Nancy, thanks for sharing your wisdom as well as your memories here. The history is such an important piece of all this, and you address the issue eloquently. The “Whites Only” drinking fountains, restrooms, and businesses were only the top layer of racism. I’m glad we’re on this healing path together.
I unsubscribed because this newsletter was about health and healthy recipes. I am against racism, but not for the Black Lives Matter violence and ridiculousness. I have seen them go about their cause in many wrong ways. BLM also promotes abortion (the largest killer of black innocent lives, by the way), and supports the anti-traditional family agenda. You sound like you’ve been made to feel guilty for being white and having a privileged upbringing. These are things we should be thankful for, not feel guilty about. There are plenty of black and white people alike that have had difficult upbringing. To blame your life on your circumstances is to make yourself a victim. Why don’t we instead focus on the blessings we have, and rise up despite our privileges or lack of them? Why not focus on loving and accepting all people instead of just focusing on racism against blacks? If it’s because you think that this is the biggest racism issue, then why not focus on the largest killer of innocent black lives: Planned Parenthood? And if you’re going to do that, just a friendly suggestion, maybe it would be best to do it on a separate blog and keep this for healthy recipes.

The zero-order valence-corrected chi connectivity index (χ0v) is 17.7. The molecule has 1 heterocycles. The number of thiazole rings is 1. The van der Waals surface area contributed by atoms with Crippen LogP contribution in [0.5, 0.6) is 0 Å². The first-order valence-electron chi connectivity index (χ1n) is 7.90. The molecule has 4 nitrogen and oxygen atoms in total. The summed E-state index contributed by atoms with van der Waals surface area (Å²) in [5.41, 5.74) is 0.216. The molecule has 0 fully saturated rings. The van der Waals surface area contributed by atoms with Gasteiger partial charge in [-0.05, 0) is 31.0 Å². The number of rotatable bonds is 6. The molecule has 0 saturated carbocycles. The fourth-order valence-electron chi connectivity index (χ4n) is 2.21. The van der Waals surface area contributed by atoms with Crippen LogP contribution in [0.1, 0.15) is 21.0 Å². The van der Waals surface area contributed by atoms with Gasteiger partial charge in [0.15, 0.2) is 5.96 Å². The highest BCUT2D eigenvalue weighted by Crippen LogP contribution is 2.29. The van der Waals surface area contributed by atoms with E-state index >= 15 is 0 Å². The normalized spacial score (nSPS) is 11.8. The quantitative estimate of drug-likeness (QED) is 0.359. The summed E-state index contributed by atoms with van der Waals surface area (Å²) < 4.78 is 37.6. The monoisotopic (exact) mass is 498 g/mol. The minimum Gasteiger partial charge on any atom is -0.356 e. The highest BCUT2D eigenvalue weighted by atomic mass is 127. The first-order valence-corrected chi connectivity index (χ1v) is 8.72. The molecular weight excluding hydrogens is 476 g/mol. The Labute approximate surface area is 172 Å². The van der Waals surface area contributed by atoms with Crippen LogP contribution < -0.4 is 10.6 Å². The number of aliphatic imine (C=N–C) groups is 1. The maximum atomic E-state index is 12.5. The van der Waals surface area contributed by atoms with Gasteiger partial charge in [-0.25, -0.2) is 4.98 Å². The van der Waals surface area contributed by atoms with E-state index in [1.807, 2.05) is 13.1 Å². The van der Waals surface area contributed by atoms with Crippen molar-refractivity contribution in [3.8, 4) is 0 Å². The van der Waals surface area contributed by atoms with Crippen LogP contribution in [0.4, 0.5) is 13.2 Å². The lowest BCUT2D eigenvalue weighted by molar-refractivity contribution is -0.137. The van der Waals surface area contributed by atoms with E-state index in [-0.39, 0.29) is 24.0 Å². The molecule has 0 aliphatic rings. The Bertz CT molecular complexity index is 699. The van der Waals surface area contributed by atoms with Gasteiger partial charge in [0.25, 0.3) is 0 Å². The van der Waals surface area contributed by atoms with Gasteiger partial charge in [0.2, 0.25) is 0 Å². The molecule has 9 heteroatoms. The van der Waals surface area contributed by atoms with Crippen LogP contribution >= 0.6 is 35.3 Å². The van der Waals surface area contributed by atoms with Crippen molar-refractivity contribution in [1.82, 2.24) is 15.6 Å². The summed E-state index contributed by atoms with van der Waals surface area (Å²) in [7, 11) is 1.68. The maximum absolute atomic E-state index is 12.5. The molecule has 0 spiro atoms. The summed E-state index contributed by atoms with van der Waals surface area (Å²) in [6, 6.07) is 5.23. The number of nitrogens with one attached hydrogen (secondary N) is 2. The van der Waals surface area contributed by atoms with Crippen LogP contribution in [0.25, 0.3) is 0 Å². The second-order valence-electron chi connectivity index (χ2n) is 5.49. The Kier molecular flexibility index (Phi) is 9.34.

Jonathon, thanks for sharing your views here. I totally agree with you about focusing on our blessings, that is so important to me. And I also agree whole heartedly that it is a must to focus on loving and accepting all people –that is why Black Lives Matter is so critical.
Thank you for sharing your whole self, including your inner conversation, and your thoughtfulness on making this world a more just place. And also, this is your blog and you get to write about whatever you want! :) I appreciate you putting your values out there. We all need to be thinking about such issues.
Diane, thanks so much for your support, really appreciate it.
My preference is that you stick to the recipes and stay away from the political rantings. I am also NOT a fan of the Obama’s.
Mary, thanks for sharing your point of view here.
Thank you so much for speaking up and being honest about your own journey and reckoning with privilege. As for the people who say stick to recipes — human rights and dignity are always relevant. All parts of society are impacted by racism, and so discussions of race and racism are necessary on all platforms.
Grace, I totally agree with you. Further, this is a blog about health and social justice and racial equity are huge health issues.
joy smith says
Elana, I admire you for your blog post. And for speaking your truth. I have been quiet this week and listening and learning a great deal. Racism is a difficult subject that needs to be addressed! As well as White fragility.
Joy, thanks for your comment and for supporting this cause.
Hi Elana, I just want to add my voice in a show of support for this column (beautifully written, btw). I feel like I know what you mean about being cowardly about things and I do see what you mean when you said to look around for the healing. I know now that I have the maturity, inner knowing of clearly seeing the injustice, and I’m now an angry, privileged, white woman who’s an ally to BIPOC. I am GRATEFUL that not only do I get to come to your site for delicious, healthy, environmental, and pesticide-free tips, recipes, and information—you have also won my heart by your bringing into the foreground your (and mine as well) principles in this life.
Eve, your comment was so sweet and thoughtful that it made me a bit teary. Thank you for being on this healing path with me.